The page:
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James Robinson

Wilbur A. Cowett Professor of Government, Harvard University
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James Robinson is the Wilbur A. Cowett Professor of Government at Harvard University where he has taught in the departments of Government, Economics and History since 2004. He started to study political science as an undergraduate at the London School of Economics but was convinced by Michio Morishima, the distinguished Japanese mathematical Marxist economist, to change into economics.

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James Robinson is the Wilbur A. Cowett Professor of Government at Harvard University where he has taught in the departments of Government, Economics and History since 2004. He started to study political science as an undergraduate at the London School of Economics but was convinced by Michio Morishima, the distinguished Japanese mathematical Marxist economist, to change into economics.

He completed an M.Sc. in economics at the University of Warwick in 1986 and a Ph.D. at Yale in 1992. Since then he taught in the Economics Departments at the University of Melbourne, 1992-1995, and the University of Southern California 1995-1999. In 1999 he started to move back towards political science by moving to the political science department of the University of California at Berkeley where he also had a joint position with economics.

He is the co-author with Daron Acemoglu of the book Economic Origins of Dictatorship and Democracy, published by Cambridge University Press in 2006 which was awarded the 2007 Woodrow Wilson Foundation Award awarded by the American Political Science Association for “the best book published in the United States during the prior year on government, politics or international affairs.” He edited the book Natural Experiments in History with the geographer and ecologist Jared Diamond in 2010. His most recent book, also written with Daron Acemoglu, is entitled Why Nations Fail and was published by Crown/Random House in March 2012 and declared one of the best 10 books of 2012 by the Washington Post and is already being translated into 27 languages including Arabic and Mongolian.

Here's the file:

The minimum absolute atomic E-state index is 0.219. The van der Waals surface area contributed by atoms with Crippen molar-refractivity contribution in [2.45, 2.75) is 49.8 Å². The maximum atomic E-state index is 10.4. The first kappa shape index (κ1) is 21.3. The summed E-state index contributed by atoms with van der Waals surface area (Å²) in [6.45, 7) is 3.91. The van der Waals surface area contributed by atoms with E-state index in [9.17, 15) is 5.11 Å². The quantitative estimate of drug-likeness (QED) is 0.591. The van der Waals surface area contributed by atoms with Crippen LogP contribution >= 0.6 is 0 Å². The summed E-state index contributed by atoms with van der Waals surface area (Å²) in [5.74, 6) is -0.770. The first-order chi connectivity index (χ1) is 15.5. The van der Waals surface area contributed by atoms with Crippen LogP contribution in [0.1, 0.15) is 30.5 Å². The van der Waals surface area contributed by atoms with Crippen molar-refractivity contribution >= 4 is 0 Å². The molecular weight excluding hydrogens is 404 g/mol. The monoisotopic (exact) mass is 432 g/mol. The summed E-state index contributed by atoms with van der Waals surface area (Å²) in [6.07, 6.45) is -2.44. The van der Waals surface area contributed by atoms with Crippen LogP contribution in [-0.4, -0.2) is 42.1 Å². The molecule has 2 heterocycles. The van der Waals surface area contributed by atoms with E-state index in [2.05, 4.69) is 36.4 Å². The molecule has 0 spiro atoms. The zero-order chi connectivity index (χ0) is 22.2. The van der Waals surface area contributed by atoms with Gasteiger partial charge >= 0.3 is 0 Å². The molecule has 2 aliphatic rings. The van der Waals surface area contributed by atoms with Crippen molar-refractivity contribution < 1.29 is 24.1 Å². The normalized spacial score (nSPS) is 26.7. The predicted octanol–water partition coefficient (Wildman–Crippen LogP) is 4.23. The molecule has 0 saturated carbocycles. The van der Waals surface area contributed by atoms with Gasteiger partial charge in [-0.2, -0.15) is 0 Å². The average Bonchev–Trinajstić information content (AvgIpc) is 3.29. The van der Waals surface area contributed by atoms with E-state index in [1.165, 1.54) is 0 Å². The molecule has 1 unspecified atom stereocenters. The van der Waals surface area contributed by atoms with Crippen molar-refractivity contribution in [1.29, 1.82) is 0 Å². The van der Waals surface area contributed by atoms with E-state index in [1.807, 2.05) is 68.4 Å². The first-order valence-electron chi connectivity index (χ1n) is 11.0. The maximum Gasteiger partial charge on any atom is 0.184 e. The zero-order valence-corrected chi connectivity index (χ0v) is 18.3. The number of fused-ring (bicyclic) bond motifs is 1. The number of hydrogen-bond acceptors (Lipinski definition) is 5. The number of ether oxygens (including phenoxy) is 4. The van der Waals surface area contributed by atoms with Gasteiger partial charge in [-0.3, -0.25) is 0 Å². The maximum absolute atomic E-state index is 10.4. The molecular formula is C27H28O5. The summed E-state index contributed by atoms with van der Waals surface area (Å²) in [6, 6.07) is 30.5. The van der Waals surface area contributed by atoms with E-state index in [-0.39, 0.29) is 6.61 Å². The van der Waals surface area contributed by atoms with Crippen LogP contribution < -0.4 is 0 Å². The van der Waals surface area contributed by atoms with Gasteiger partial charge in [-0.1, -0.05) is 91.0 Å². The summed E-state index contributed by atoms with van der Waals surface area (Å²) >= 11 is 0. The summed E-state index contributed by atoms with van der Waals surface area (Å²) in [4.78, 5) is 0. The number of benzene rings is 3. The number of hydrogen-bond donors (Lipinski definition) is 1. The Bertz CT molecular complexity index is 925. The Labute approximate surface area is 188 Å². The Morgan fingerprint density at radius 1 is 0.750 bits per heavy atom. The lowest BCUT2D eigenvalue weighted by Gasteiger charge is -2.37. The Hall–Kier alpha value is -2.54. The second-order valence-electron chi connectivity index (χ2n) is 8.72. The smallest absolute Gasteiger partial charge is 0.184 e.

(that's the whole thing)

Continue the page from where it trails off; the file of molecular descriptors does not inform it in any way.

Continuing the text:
His main research interests are in political economy, comparative economic development and economic history with a focus on Sub-Saharan Africa and Latin America. He has conducted research in Botswana, Chile, the Democratic Republic of the Congo, Haiti, the Philippines, Sierra Leone, South Africa and Colombia where he teaches every summer at the University of the Andes in Bogotá.

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